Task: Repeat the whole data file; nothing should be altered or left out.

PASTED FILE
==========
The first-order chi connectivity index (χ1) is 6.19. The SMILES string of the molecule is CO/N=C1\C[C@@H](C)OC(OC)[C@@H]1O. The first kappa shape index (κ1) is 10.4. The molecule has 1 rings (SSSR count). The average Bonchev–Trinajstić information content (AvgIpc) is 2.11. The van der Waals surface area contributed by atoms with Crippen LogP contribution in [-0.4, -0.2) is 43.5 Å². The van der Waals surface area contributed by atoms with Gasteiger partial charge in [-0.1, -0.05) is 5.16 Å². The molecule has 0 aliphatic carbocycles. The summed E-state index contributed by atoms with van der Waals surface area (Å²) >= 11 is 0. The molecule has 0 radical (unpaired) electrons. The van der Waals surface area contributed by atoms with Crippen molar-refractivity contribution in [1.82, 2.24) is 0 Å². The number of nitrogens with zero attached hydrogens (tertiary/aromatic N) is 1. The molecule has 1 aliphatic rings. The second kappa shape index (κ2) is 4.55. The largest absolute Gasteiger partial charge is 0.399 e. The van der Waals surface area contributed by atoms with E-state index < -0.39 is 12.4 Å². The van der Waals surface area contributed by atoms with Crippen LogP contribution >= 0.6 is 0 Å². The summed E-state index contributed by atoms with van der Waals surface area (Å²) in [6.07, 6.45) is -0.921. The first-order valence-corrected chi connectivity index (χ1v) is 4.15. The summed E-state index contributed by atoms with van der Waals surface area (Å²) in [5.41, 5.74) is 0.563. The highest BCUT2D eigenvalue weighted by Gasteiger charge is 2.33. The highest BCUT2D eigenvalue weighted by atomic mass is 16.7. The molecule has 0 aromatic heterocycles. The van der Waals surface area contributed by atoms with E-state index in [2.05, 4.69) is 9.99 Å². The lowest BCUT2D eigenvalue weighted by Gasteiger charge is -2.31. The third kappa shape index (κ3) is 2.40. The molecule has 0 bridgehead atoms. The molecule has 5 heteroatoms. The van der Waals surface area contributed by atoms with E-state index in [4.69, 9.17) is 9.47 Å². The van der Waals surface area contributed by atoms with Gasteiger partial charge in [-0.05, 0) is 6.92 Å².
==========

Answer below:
The first-order chi connectivity index (χ1) is 6.19. The SMILES string of the molecule is CO/N=C1\C[C@@H](C)OC(OC)[C@@H]1O. The first kappa shape index (κ1) is 10.4. The molecule has 1 rings (SSSR count). The average Bonchev–Trinajstić information content (AvgIpc) is 2.11. The van der Waals surface area contributed by atoms with Crippen LogP contribution in [-0.4, -0.2) is 43.5 Å². The van der Waals surface area contributed by atoms with Gasteiger partial charge in [-0.1, -0.05) is 5.16 Å². The molecule has 0 aliphatic carbocycles. The summed E-state index contributed by atoms with van der Waals surface area (Å²) >= 11 is 0. The molecule has 0 radical (unpaired) electrons. The van der Waals surface area contributed by atoms with Crippen molar-refractivity contribution in [1.82, 2.24) is 0 Å². The number of nitrogens with zero attached hydrogens (tertiary/aromatic N) is 1. The molecule has 1 aliphatic rings. The second kappa shape index (κ2) is 4.55. The largest absolute Gasteiger partial charge is 0.399 e. The van der Waals surface area contributed by atoms with E-state index < -0.39 is 12.4 Å². The van der Waals surface area contributed by atoms with Crippen LogP contribution >= 0.6 is 0 Å². The summed E-state index contributed by atoms with van der Waals surface area (Å²) in [6.07, 6.45) is -0.921. The first-order valence-corrected chi connectivity index (χ1v) is 4.15. The summed E-state index contributed by atoms with van der Waals surface area (Å²) in [5.41, 5.74) is 0.563. The highest BCUT2D eigenvalue weighted by Gasteiger charge is 2.33. The highest BCUT2D eigenvalue weighted by atomic mass is 16.7. The molecule has 0 aromatic heterocycles. The van der Waals surface area contributed by atoms with E-state index in [2.05, 4.69) is 9.99 Å². The lowest BCUT2D eigenvalue weighted by Gasteiger charge is -2.31. The third kappa shape index (κ3) is 2.40. The molecule has 0 bridgehead atoms. The molecule has 5 heteroatoms. The van der Waals surface area contributed by atoms with E-state index in [4.69, 9.17) is 9.47 Å². The van der Waals surface area contributed by atoms with Gasteiger partial charge in [-0.05, 0) is 6.92 Å².